Support women-owned businesses for economic growth in an uncertain world

By Philippe Le Houérou

This article was originally published on Devex on March 09, 2020.

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Malika Qanih, owner of Sun Pharma, supervises employees at her plant in Kabul, Afghanistan. Sun Pharma is the first woman-owned pharmaceutical company in the country. Photo by: Assistance in Building Afghanistan by Developing Enterprises (ABADE) Program / Steve Dorst / CC BY-NC-ND

Globalization, new technologies, and climate change are altering the way we live and work. In a fast-changing world, it can be difficult to identify the engines of growth for tomorrow. Sometimes, the answer lies in plain sight.

Women-owned businesses are powerful — and largely untapped — drivers of economic growth. A recent study of startups by the Boston Consulting Group and MassChallenge indicated that those founded by women are more successful at generating revenue. Looking at data over a five-year period, the study revealed that women-owned startups generated 78 cents for every dollar in funding — more than twice the amount that companies founded by men produced.

Women-owned businesses also make outstanding customers for financial institutions. Banking clients of my organization, the International Finance Corporation, or IFC, have reported that small and medium-sized enterprises that are women-owned have significantly fewer nonperforming loans when compared with their overall lending portfolio. In fact, for 2018, the NPL ratio for loans to businesses owned by women was a stunning 39% better than the average.

Nevertheless, women still lack the financing they need to grow their businesses, especially in developing countries. The current unmet demand for credit among women-owned formal micro SMEs in developing markets is estimated at $1.7 trillion. This gap presents an immense opportunity for financial institutions seeking new markets and sources of growth.

Throughout much of the developing world, women-owned SMEs also face considerable obstacles in accessing trade finance. Women-owned SMEs that export are found to earn more, pay more, and create more jobs than companies that operate domestically. Yet, according to the International Trade Centre, only 1 in 5 companies that export are owned by a woman.

Moving forward, we need to be creative in mobilizing private capital and partnerships that broaden the role of women as drivers of economic growth.

Here are three steps that can be taken right now:

First, private sector financial institutions need to design banking services tailored to meet the needs of women entrepreneurs. Women face historical, social, and cultural barriers that manifest themselves through unconscious bias in the design and delivery of business services and finance — a bias that leads to missed opportunities for growth. Services designed for women help banks gain market share and develop valuable tools — such as business-to-business platforms, legal services, networking, and management training — that can benefit all customers, not just women.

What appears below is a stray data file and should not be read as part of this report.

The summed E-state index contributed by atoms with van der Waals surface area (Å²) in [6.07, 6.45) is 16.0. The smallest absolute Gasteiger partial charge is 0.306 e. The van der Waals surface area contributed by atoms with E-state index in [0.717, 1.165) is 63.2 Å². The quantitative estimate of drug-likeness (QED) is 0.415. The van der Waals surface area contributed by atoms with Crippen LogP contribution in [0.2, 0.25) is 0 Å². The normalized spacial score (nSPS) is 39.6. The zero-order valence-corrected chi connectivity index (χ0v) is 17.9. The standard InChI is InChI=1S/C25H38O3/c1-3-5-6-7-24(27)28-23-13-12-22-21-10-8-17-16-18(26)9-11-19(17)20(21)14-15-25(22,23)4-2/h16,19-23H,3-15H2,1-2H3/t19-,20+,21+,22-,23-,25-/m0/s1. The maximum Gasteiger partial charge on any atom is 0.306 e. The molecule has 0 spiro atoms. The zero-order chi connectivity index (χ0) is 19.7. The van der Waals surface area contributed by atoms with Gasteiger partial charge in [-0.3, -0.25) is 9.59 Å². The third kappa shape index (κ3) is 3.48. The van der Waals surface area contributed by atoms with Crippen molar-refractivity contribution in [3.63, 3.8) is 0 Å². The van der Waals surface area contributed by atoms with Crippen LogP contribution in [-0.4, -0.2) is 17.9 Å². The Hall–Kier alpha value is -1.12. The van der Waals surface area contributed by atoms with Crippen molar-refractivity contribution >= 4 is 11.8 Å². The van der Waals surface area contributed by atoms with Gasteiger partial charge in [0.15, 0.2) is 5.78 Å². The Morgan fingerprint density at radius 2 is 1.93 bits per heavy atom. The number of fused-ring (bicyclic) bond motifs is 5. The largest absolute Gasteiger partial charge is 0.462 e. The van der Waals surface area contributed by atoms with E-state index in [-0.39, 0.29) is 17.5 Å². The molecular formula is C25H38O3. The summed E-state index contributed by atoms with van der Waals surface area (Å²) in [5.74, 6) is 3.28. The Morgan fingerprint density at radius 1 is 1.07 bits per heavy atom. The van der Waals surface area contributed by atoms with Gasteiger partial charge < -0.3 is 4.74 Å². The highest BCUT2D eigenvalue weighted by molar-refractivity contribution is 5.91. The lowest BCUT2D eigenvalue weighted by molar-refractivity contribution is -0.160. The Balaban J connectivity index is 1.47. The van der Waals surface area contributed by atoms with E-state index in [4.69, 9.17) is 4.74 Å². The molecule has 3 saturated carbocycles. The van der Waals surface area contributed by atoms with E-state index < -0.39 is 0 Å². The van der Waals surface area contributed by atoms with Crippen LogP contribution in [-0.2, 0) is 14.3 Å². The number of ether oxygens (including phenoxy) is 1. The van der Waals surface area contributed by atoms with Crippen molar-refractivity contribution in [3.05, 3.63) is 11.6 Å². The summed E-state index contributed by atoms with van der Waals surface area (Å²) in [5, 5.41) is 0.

Second, bank regulators should generate and share sex-disaggregated data on finance to women business customers. Good data will allow financial institutions and public sector actors alike to better understand the market they are missing. The World Bank Group is generating and sharing data — such as the Global Findex database survey of financial inclusion, the MSME finance gap database, and the “Women, Business and the Law” report — but we need more data from the public sector.

Third, financial institutions and businesses should seek diversity on their boards of directors and senior executive teams so that they can better understand the dynamic landscape of customers, employees, and industry trends. The International Monetary Fund has produced research demonstrating that the presence of women on bank boards is associated with greater bank stability, including thicker capital buffers and lower proportions of nonperforming loans. Also, McKinsey & Company research has repeatedly shown that higher gender and ethnic diversity is associated with financial returns above industry averages.

This work is urgent. Globally, 9 out of 10 new jobs are created by small businesses, and every month we need 3.3 million new jobs worldwide just to meet the needs of a growing workforce.

With the fundamental business case that providing financial services to women creates jobs, improves lives, and generates bottom-line value for banks, IFC’s Banking on Women business partnered with Goldman Sachs to create The Women Entrepreneurs Opportunity Facility in 2014.

Since 2012, IFC has invested and mobilized more than $2.6 billion in financial institutions for lending to women SME entrepreneurs, as well as leading initiatives such as gender bonds and a women-focused trade finance program — incentivizing banks to increase trade finance for women importers and exporters and encouraging them to measure their finance to female entrepreneurs.

But these actions are not enough. It will take further collaboration between multilateral institutions, governments, and the private sector to fill the substantial funding gaps for women-owned businesses around the world — by designing products and services with women in mind, by generating sex-disaggregated data, and by diversifying corporate management and boards.

Women offer vast potential as drivers of growth and innovation. The time to unleash that potential is now.

Philippe Le Houérou is CEO of the International Finance Corporation

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IFC, a member of the World Bank Group, is the largest global development institution focused on the private sector in emerging markets.

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